Friday, November 18, 2011

Land of 1000 Aftershocks* - April 2011

The new school year has begun, meaning that many of our old students have graduated, and many new ones have arrived.  It has also meant the loss of many of our teachers.  In Japan (or at least in Sendai) teachers, especially newer ones, only stay at a school for a year or two before being rotated to somewhere different.  We’ve gotten around eight new teachers at my school, including one new English teacher.  He’s replacing the younger two English teachers, who have both left us.

Although I’m sorry to lose the older students, I’m also excited about the new ones.  Many of them come from the elementary schools I visit, so I already know them by sight.  From the classes I had with them last year, I have reason to believe that they have a better English base and much more enthusiasm than last year’s first years did.  I’m hoping that will stand them in good stead as they begin their formal English education, although a part of me is also afraid that as soon their classes start, they will suck all the energy out of them and turn them into mindless, parroting robots.  I’m going to have to work hard to keep that from happening.  I hope the first-year English teacher takes me to his classes a lot.

One Saturday the school had a demonstration day, where parents got to come in and observe their children in class.  It was my first time teaching in a month and a half, and it felt really good to be back.  I’m also starting to make elementary school visits again.  I’ve taken down my colour board, but I haven’t felt motivated enough to replace it with anything.  I’ve also started up my dance club again, although attendance is still really poor.  Towards the end of the month the teachers finally started bringing me to class again.  It’s nice to be back, although I’d forgotten how much I hate dictating.  Clearly none of my teachers had any pedagogical epiphanies over he holiday.

Near the end of the month I went to my first ALT meeting since January.  With only a couple of exceptions it was my first time to see any of the other ALTs since the earthquake.  It was really nice to be able to see people again and reconnect.  Almost all the Sendai ALTs were there; many had stayed in the city, and of those who had left, all but two had returned.  We commiserated with each other a lot, made jokes, and gave feedback about earthquake preparedness.  After the meeting I went out to dinner with the ALT from Singapore and one from Australia.  We spent hours exchanging stories, hashing and re-hashing the earthquake and its aftermath.  It was like group therapy; it gave me a chance to vent a lot of the emotions that had been bottled up inside for weeks.  And I think it was also a bit of a bonding experience.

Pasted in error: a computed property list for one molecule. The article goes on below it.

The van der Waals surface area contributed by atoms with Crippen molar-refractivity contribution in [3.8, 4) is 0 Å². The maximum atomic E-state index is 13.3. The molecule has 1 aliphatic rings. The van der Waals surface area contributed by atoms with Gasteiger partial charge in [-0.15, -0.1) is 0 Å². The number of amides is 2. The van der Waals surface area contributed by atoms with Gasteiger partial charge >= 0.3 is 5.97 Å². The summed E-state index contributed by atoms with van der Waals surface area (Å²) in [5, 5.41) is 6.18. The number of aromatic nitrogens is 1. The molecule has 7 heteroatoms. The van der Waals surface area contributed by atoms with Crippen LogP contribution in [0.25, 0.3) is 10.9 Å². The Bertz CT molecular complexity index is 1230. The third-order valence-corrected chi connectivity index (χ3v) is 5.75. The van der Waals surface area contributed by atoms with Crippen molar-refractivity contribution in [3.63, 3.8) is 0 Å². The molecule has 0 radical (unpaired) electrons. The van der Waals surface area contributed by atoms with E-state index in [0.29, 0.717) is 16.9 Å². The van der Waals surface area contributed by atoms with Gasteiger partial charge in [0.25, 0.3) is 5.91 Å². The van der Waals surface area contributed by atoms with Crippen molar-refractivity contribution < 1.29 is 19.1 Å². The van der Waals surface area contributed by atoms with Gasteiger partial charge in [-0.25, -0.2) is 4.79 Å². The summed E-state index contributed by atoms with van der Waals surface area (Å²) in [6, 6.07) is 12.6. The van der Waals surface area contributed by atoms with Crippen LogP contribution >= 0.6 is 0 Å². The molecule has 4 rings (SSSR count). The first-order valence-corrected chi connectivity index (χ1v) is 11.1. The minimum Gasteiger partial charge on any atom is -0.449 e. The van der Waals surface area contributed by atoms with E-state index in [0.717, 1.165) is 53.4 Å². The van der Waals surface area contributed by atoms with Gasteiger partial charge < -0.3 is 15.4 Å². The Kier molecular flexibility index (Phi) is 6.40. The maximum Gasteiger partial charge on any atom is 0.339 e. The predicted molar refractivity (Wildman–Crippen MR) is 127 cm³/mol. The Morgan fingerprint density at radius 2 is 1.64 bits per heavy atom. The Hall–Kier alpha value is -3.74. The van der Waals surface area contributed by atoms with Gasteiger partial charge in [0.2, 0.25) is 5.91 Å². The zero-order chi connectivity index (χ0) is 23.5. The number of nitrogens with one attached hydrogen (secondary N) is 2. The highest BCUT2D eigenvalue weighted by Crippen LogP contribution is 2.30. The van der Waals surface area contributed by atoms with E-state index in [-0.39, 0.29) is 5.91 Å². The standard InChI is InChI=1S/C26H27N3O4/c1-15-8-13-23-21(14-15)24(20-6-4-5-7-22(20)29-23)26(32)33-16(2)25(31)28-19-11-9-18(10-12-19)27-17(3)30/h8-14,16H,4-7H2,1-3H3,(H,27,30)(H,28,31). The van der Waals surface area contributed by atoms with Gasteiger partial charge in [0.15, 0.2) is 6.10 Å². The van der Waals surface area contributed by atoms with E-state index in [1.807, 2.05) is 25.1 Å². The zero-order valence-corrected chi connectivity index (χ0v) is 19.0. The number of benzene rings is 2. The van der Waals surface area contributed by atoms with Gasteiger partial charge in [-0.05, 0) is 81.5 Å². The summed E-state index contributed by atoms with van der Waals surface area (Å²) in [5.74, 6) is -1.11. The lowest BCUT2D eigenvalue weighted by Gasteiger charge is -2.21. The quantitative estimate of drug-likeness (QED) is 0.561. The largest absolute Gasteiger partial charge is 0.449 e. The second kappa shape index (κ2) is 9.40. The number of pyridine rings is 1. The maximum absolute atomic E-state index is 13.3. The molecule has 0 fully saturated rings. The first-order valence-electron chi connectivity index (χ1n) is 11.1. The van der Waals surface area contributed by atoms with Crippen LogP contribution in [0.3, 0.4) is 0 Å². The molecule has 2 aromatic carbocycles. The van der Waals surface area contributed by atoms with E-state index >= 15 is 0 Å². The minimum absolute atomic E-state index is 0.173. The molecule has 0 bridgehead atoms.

Now that things are finally a bit more normal, I’ve been looking into opportunities for volunteering in the areas that were hit by the tsunami.  A lot of the ALTs who stayed went to help out in the weeks after the earthquake.  As I was isolated from the rest of the city, I didn’t join in these excursions, but now that it’s easier to get around, I’m thinking I should go and help out some.  After all, when natural disasters strike it usually happens in foreign countries, and the most one can do to help out is to donate money.  It’s not every day one finds oneself right there in the disaster area, able to provide hands-on assistance.

So one morning I dragged myself out to the government office of one of the neighbouring wards.  I missed the morning volunteer call, but in the late morning I was able to join a group that was going to help at a retirement home.  It was my first time venturing into the tsunami hit area.  It was strange: at first glance it didn’t look that bad.  It was only gazing at the landscape for an extended period that I started to notice things: piles of trash lying by the side of the road; a boat sitting forlornly in a field; rusty cars piled awkwardly on top of one another.

Our job at the retirement home was to clear away the rubbish that had washed up against the side of the building.  Most of it seemed to have come from the home itself.  It included clothing, furniture, electronic devices, food, photo albums, and everything else you would expect to find.  Everything got indiscriminatingly thrown into garbage bags and hauled out to the kerb, where it got piled up like an improvised barricade.  Occasionally we did find things that looked like they might have been salvageable: an unopened package of diapers, somebody’s glasses still in their case.  But as far as I could tell none of it got saved; the focus was on getting rid of as much stuff as possible quickly.

I only worked for a couple of hours.  I didn’t arrive until around noon, and the volunteer services have fairly strict rules about volunteers finishing up by about 3:00.  There were a lot of us, though, so we did actually manage to get most of the rubbish cleared away.  Now that I know how to get to the volunteer centre, I guess I should go back there more.